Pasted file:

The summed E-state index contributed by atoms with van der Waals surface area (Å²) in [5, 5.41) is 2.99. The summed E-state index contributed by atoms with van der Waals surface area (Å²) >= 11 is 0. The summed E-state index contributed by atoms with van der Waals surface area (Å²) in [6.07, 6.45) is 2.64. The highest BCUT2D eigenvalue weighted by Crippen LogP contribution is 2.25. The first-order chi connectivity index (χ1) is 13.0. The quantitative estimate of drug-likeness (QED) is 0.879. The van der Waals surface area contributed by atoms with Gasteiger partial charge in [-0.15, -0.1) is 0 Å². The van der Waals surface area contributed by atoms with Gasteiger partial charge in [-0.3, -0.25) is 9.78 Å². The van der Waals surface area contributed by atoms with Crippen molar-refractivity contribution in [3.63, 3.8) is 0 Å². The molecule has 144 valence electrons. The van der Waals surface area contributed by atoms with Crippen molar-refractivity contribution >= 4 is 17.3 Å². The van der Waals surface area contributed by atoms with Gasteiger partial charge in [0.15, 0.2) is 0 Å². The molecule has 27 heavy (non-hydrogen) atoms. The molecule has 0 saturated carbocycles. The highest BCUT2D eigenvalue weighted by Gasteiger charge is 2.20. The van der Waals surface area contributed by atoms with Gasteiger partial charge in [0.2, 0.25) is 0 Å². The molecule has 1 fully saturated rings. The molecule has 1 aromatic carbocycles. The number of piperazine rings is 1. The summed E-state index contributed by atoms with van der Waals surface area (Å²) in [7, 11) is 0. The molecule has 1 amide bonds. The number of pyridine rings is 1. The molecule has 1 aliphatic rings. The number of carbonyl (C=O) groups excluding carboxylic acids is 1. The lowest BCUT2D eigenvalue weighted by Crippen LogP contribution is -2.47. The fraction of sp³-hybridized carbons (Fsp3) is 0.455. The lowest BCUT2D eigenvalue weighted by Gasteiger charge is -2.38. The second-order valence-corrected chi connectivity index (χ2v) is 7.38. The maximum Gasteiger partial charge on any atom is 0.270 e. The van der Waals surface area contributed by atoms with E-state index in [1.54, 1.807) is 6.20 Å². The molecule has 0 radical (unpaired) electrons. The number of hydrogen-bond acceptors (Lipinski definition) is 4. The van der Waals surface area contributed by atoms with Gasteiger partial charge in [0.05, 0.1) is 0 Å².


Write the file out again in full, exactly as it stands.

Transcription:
The summed E-state index contributed by atoms with van der Waals surface area (Å²) in [5, 5.41) is 2.99. The summed E-state index contributed by atoms with van der Waals surface area (Å²) >= 11 is 0. The summed E-state index contributed by atoms with van der Waals surface area (Å²) in [6.07, 6.45) is 2.64. The highest BCUT2D eigenvalue weighted by Crippen LogP contribution is 2.25. The first-order chi connectivity index (χ1) is 13.0. The quantitative estimate of drug-likeness (QED) is 0.879. The van der Waals surface area contributed by atoms with Gasteiger partial charge in [-0.15, -0.1) is 0 Å². The van der Waals surface area contributed by atoms with Gasteiger partial charge in [-0.3, -0.25) is 9.78 Å². The van der Waals surface area contributed by atoms with Crippen molar-refractivity contribution in [3.63, 3.8) is 0 Å². The molecule has 144 valence electrons. The van der Waals surface area contributed by atoms with Crippen molar-refractivity contribution >= 4 is 17.3 Å². The van der Waals surface area contributed by atoms with Gasteiger partial charge in [0.15, 0.2) is 0 Å². The molecule has 27 heavy (non-hydrogen) atoms. The molecule has 0 saturated carbocycles. The highest BCUT2D eigenvalue weighted by Gasteiger charge is 2.20. The van der Waals surface area contributed by atoms with Gasteiger partial charge in [0.2, 0.25) is 0 Å². The molecule has 1 fully saturated rings. The molecule has 1 aromatic carbocycles. The number of piperazine rings is 1. The summed E-state index contributed by atoms with van der Waals surface area (Å²) in [7, 11) is 0. The molecule has 1 amide bonds. The number of pyridine rings is 1. The molecule has 1 aliphatic rings. The number of carbonyl (C=O) groups excluding carboxylic acids is 1. The lowest BCUT2D eigenvalue weighted by Crippen LogP contribution is -2.47. The fraction of sp³-hybridized carbons (Fsp3) is 0.455. The lowest BCUT2D eigenvalue weighted by Gasteiger charge is -2.38. The second-order valence-corrected chi connectivity index (χ2v) is 7.38. The maximum Gasteiger partial charge on any atom is 0.270 e. The van der Waals surface area contributed by atoms with E-state index in [1.54, 1.807) is 6.20 Å². The molecule has 0 radical (unpaired) electrons. The number of hydrogen-bond acceptors (Lipinski definition) is 4. The van der Waals surface area contributed by atoms with Gasteiger partial charge in [0.05, 0.1) is 0 Å².